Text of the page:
January 15, 2004  
Volume 97, Issue 58  

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SPORTS

London competing for 2006 World Junior Hockey

By Ian Denomme

Gazette Staff

Gazette File Photo
BEHOLD GRAVITY, IN ALL ITS GLORY. Or rather, the John Labatt Centre. Hockey fans are hoping the venue will play host to the 2006 World Junior Hockey Championships.

One of the biggest international hockey tournaments in the world may be coming to London.

A joint bid between London/Kitchener was announced as one of the five Canadian finalists to host the World Junior Hockey Championships in 2006.

The tournament was last held in Canada in 2003 when Halifax hosted the Under-20 event. Now London/Kitchener, Saskatoon, Vancouver, Ottawa and Quebec City are in the running to host the event once again.

The John Labatt Centre would host all of Team Canada’s games, as well as the bronze medal and gold medal games. Kitchener’s Memorial Auditorium would host games in other pools.

Originally, 11 Canadian cities had made bids to host the tournament, but on Monday Edmonton, Halifax, Hamilton, Winnipeg, Montreal and Toronto were all eliminated.

“The time and resources demonstrated in each of the 11 bid proposals we received were outstanding and certainly the best quality that Hockey Canada has seen in the bidding process for international events in Canada, which made the decision a very difficult one for the selection committee,” said Scott Smith, of Hockey Canada, in a press release.

In London, 7,000 ticket packages have been pre-sold for the 9,100 seat JLC and it’s expected that if they were the winning bid, both arenas would be sold out before the tournament even begins. The tournament would start in December 2005 and run until early January 2006.

Having already sold so many ticket packages both in London and Kitchener was an important factor in being named one of the finalists, said John Winston of Tourism London and a member of London’s bid committee.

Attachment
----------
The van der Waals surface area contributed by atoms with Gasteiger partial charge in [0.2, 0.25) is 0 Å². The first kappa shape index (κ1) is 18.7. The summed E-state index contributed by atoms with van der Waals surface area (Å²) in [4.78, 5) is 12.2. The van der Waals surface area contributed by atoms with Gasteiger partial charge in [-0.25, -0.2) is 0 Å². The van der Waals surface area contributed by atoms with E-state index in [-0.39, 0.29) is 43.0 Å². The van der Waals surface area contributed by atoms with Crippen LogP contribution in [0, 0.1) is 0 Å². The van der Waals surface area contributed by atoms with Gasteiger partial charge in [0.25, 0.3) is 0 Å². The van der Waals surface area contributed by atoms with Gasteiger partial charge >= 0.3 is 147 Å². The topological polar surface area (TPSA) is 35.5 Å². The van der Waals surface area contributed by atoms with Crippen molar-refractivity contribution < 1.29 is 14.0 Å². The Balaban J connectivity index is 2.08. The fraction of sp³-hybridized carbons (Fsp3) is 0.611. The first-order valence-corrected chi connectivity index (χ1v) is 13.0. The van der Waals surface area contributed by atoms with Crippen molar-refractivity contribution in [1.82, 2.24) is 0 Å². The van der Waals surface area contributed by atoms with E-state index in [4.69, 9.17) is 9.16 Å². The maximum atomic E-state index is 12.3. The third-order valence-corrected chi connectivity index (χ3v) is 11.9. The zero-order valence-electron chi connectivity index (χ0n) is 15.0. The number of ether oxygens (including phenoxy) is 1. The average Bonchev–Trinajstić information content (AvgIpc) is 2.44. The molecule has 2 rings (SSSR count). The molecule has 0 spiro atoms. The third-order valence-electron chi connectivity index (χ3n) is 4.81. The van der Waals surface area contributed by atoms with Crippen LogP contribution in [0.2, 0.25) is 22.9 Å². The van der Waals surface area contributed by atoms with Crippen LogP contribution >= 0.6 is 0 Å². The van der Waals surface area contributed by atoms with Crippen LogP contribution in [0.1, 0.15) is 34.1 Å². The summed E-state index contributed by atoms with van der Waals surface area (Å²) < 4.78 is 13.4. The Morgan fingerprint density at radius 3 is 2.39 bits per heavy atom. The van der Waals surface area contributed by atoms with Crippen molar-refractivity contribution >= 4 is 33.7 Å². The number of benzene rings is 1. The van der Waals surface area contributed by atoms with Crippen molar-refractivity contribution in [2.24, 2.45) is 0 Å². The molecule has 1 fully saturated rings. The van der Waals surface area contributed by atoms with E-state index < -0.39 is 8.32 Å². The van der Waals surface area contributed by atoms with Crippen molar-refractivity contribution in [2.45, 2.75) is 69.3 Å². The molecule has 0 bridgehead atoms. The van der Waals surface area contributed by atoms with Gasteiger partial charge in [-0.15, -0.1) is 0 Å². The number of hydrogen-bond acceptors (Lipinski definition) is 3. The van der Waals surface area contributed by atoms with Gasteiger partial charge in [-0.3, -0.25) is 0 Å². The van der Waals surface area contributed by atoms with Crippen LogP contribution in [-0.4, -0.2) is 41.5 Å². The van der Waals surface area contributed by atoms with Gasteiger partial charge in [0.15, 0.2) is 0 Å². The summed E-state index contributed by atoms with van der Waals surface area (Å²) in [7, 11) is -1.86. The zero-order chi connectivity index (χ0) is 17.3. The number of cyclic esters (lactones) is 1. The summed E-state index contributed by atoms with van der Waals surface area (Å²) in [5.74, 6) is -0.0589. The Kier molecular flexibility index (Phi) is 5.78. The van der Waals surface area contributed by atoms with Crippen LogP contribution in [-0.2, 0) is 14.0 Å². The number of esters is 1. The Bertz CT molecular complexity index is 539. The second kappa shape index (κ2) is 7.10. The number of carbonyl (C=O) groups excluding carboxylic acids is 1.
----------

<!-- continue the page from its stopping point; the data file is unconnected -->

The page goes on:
“It’s difficult to know what put us ahead because we are not privy to the information of the other bids, but there are three main elements which aided our bid,” Winston said.

“The community interest clearly demonstrates that it will be a sellout; we’ve come up with an excellent business plan and our bid ensures that the hockey experience will be significant and meaningful for all the teams.”

After each city gives a formal presentation to the selection committee, the final winning announcement will be made no later than Jan. 30. The winning bid must then be approved by the International Ice Hockey Federation.
Hosting the tournament would also have a significant impact on London’s economy.

“We expect that there would be over 3,000 additional visitors to the city which translates into more accommodations and other ancillary services. Halifax reported a surplus of $20 million and we would expect to achieve or surpass that,” Winston said.

The JLC has been called the best major hockey venue in North America and Winston believes the quality of the venues and the hockey tradition in each city will ultimately put them ahead of the other cities when the final announcement is made.

 

 

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